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BMC Musculoskelet Disord. 2019 May 10;20(1):207. doi: 10.1186/s12891-019-2580-6.

Height loss but not body composition is related to low back pain in community-dwelling elderlies: Shimane CoHRE study.

Author information

1
Division of Internal Medicine, Unnan City Hospital, Unnan-city, Shimane, Japan.
2
Center for Community-Based Healthcare Research and Education (CoHRE), Shimane University, Matsue-city, Shimane, Japan.
3
Department of General Medicine, Shimane University Faculty of Medicine, Izumo-city, Shimane, Japan.
4
Shimane University Faculty of Human Sciences, Matsue-city, Shimane, Japan.
5
Department of Functional Pathology, Shimane University Faculty of Medicine, Izumo-city, Shimane, Japan.
6
Center for Community-Based Healthcare Research and Education (CoHRE), Shimane University, Matsue-city, Shimane, Japan. syano@med.shimane-u.ac.jp.
7
Department of Laboratory Medicine, Shimane University Faculty of Medicine, Izumo-city, Shimane, Japan. syano@med.shimane-u.ac.jp.

Abstract

BACKGROUND:

Low back pain (LBP) is a common complaint in the elderly Japanese population. Although previous studies showed that height loss was associated with LBP, it remains unclear whether LBP is associated with body composition. The objective of the present study was to investigate whether body composition and physical characteristics, including height loss, were associated with LBP.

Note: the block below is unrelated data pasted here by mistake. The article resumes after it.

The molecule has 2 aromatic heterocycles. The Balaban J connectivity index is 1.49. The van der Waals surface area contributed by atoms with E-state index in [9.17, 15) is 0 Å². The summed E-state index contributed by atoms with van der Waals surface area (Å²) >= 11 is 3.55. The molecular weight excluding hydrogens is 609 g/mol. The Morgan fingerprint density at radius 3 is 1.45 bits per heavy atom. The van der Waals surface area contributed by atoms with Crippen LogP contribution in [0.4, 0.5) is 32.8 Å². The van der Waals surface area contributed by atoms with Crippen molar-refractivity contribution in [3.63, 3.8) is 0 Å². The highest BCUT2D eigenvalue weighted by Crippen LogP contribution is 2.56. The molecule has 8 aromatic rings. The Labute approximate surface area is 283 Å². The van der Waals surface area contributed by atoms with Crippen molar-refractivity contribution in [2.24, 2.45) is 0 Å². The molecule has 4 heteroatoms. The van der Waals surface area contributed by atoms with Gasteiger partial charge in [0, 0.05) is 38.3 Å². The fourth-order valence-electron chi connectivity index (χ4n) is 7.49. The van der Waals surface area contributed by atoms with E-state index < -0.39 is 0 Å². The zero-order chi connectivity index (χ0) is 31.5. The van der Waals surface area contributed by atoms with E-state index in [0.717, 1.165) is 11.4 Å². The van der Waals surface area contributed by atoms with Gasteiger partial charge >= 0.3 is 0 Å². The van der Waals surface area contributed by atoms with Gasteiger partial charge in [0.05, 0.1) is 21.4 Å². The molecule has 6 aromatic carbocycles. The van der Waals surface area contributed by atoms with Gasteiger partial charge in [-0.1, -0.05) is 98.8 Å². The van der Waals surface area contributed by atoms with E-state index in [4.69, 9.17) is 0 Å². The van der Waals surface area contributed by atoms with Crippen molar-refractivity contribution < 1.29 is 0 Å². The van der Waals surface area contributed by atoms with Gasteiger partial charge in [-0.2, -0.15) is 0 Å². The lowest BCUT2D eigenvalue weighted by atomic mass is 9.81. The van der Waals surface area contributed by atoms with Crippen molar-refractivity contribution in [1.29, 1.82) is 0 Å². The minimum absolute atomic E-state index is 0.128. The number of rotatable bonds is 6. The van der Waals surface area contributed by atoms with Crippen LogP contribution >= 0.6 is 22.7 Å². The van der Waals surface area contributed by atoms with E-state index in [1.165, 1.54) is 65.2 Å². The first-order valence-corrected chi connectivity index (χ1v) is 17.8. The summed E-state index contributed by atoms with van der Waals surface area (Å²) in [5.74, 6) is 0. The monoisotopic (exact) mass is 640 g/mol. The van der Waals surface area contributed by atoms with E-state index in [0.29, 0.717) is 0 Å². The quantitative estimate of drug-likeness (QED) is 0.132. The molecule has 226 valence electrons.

METHODS:

The present study is retrospectively registered, and the participants were 2212 community-dwelling Japanese people aged over 60 years who participated in the Shimane CoHRE study in 2016. We investigated the presence of LBP, body composition parameters (muscle, fat, body weight, and bone mass), physical characteristics (body height and height loss), chronic diseases, history of fall, smoking, and drinking habits. We examined the relationships of body composition parameters and physical characteristics with point prevalence of LBP using multivariate logistic regression.

RESULTS:

The point prevalence of LBP was 43.2% in women and 39.5% in men. Logistic regression models showed that body height and body composition were not significantly associated with LBP; however, height loss was associated significantly with LBP in women and men (OR: 1.14, 95% CI: 1.08-1.20 and OR: 1.13, 95% CI: 1.06-1.21, respectively). Hypertension (OR: 1.32, 9 5% CI: 1.04-1.69) and chronic heart disease (OR: 1.57, 95% CI: 1.01-2.43) in women and history of fall (OR: 1.70, 95% CI: 1.13-2.56) and cerebrovascular disease (OR: 1.88, 95% CI: 1.05-3.34) in men were significantly associated with LBP. However, body composition was not associated with LBP in either gender.

CONCLUSIONS:

The present study demonstrated that height loss, but not body composition, was related to LBP in community-dwelling elderly people. To elucidate the cause of LBP, it is important to consider the relationship with height loss.

KEYWORDS:

Geriatrics; Health examination; Lumbago; Muscle mass

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